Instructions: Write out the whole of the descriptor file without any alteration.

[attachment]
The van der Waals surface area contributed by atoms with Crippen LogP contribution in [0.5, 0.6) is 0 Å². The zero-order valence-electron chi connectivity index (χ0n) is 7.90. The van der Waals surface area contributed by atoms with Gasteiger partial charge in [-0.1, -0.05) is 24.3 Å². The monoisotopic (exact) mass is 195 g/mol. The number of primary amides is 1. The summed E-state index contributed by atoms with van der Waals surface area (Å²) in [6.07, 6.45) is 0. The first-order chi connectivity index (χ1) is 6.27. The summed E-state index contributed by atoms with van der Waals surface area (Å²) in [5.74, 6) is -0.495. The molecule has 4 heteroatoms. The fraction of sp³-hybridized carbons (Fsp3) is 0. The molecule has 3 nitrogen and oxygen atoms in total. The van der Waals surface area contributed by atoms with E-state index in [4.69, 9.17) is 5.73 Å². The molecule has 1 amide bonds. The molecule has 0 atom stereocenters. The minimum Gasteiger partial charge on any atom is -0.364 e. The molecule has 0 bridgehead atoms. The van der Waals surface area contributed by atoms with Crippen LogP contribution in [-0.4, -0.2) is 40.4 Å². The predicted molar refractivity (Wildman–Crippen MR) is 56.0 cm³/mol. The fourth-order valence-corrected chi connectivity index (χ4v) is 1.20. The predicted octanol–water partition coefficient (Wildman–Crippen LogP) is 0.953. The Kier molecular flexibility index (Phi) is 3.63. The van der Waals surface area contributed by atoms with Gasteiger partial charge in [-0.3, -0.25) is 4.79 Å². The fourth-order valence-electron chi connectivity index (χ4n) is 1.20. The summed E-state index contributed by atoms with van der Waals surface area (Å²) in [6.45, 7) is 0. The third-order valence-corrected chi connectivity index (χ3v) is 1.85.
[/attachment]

The van der Waals surface area contributed by atoms with Crippen LogP contribution in [0.5, 0.6) is 0 Å². The zero-order valence-electron chi connectivity index (χ0n) is 7.90. The van der Waals surface area contributed by atoms with Gasteiger partial charge in [-0.1, -0.05) is 24.3 Å². The monoisotopic (exact) mass is 195 g/mol. The number of primary amides is 1. The summed E-state index contributed by atoms with van der Waals surface area (Å²) in [6.07, 6.45) is 0. The first-order chi connectivity index (χ1) is 6.27. The summed E-state index contributed by atoms with van der Waals surface area (Å²) in [5.74, 6) is -0.495. The molecule has 4 heteroatoms. The fraction of sp³-hybridized carbons (Fsp3) is 0. The molecule has 3 nitrogen and oxygen atoms in total. The van der Waals surface area contributed by atoms with E-state index in [4.69, 9.17) is 5.73 Å². The molecule has 1 amide bonds. The molecule has 0 atom stereocenters. The minimum Gasteiger partial charge on any atom is -0.364 e. The molecule has 0 bridgehead atoms. The van der Waals surface area contributed by atoms with Crippen LogP contribution in [-0.4, -0.2) is 40.4 Å². The predicted molar refractivity (Wildman–Crippen MR) is 56.0 cm³/mol. The fourth-order valence-corrected chi connectivity index (χ4v) is 1.20. The predicted octanol–water partition coefficient (Wildman–Crippen LogP) is 0.953. The Kier molecular flexibility index (Phi) is 3.63. The van der Waals surface area contributed by atoms with Gasteiger partial charge in [-0.3, -0.25) is 4.79 Å². The fourth-order valence-electron chi connectivity index (χ4n) is 1.20. The summed E-state index contributed by atoms with van der Waals surface area (Å²) in [6.45, 7) is 0. The third-order valence-corrected chi connectivity index (χ3v) is 1.85.